The annual Freelancing in America survey, released this week by Upwork and the Freelancers Union, paints a picture of a freelance workforce that is growing much faster than the US workforce in general. The report estimates the total number of US freelancers today at 57.3 million, or 36 percent of the total American workforce. That number has grown more than three times faster than the overall workforce in the past three years, and if this rate of change holds, freelancers are projected to compose a majority of the US workforce by 2027. Millennials are leading the trend in this direction, with 47 percent of millennial workers saying they freelanced.
The survey of over 6,000 US adults also finds that freelancers are doing better than their traditionally employed peers at preparing themselves for their professional futures: 55 percent of freelancers said they had engaged in some kind of re-skilling activity in the past six months, compared to 30 percent of regular workers. In general, 65 percent of freelancers said they were updating their skills as work evolved, while just 45 percent of others said so.
Freelancers are also feeling the impact of technological change more acutely, with 49 percent saying their work had already been affected by AI and robotics, against just 18 percent of full-time employees. At the same time, technology is also bringing them more work, with 71 percent saying the amount of work they had found online had increased in the past year.
Another interesting finding is that while many people lump freelancers in with the gig economy, freelancers don’t: Only 10 percent of freelancers in the survey said they considered themselves a part of that economy. Indeed, we’ve seen from other research that the gig economy, properly speaking—meaning workers who make a living through platforms like Uber—is just one component of the new trend toward contingent and temporary employment in the US labor market. Fast Company’s Ruth Reader considers why freelancers might be rejecting the “gig economy” label:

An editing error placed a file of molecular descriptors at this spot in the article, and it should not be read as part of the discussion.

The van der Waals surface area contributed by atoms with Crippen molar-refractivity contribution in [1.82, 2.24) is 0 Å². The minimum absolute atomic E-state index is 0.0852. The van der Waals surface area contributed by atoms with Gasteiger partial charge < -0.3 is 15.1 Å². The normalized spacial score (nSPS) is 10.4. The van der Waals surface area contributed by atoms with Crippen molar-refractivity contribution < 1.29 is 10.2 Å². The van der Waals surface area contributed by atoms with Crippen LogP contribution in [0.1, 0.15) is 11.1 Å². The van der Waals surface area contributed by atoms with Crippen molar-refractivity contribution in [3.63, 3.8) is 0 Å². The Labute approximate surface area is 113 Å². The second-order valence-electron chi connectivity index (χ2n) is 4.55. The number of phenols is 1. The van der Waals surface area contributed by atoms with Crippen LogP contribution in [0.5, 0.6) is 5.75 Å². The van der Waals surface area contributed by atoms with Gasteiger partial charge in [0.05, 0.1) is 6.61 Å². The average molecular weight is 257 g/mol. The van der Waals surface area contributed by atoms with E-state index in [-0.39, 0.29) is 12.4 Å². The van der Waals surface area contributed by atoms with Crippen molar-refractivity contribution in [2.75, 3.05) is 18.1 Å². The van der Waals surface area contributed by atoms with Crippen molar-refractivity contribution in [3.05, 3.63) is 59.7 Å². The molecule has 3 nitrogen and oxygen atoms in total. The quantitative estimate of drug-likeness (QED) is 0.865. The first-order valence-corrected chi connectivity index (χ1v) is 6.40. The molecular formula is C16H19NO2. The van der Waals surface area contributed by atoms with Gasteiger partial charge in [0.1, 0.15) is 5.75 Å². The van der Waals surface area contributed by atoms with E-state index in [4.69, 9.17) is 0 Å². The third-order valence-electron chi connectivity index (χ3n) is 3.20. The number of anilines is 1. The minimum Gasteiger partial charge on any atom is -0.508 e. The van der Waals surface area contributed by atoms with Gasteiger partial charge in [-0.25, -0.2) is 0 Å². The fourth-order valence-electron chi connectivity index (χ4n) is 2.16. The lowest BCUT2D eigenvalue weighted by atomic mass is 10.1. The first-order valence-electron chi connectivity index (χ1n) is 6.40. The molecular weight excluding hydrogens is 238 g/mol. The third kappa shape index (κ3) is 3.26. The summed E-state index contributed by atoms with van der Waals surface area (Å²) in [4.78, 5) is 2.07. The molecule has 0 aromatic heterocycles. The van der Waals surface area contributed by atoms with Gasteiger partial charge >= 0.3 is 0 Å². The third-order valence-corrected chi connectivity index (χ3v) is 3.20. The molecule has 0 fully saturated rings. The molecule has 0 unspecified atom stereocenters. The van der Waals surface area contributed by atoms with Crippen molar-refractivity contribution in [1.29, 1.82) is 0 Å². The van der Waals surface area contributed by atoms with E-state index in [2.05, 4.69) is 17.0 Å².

It wasn’t that long ago that the word “freelance” itself was something of a dirty word, effectively shorthand for those who couldn’t land full-time jobs. … Part of the reason that freelancers may resist being termed “gig workers” is because the phrase implies less-skilled labor acquired through a platform like Uber or Postmates. Many say that kind of work doesn’t apply to them. Roughly 43% of the freelancers surveyed for the FIA report said they got jobs through their own personal and professional networks.
“‘Gig’ makes it sound like platforms are like telling them what to do and people are not empowered,” [Upwork CEO Stephane] Kasriel says. “Freelancers,” on the other hand, choose their own destiny, he explains, and subsequently tend to be higher earners. About 36% of freelancers are earning more than $75,000 annually, the survey found, up from 21% in 2015. And more of them are choosing to freelance full-time. When the FIA study started in 2014, only 17% of freelancers were full-time, and now that figure is 29%.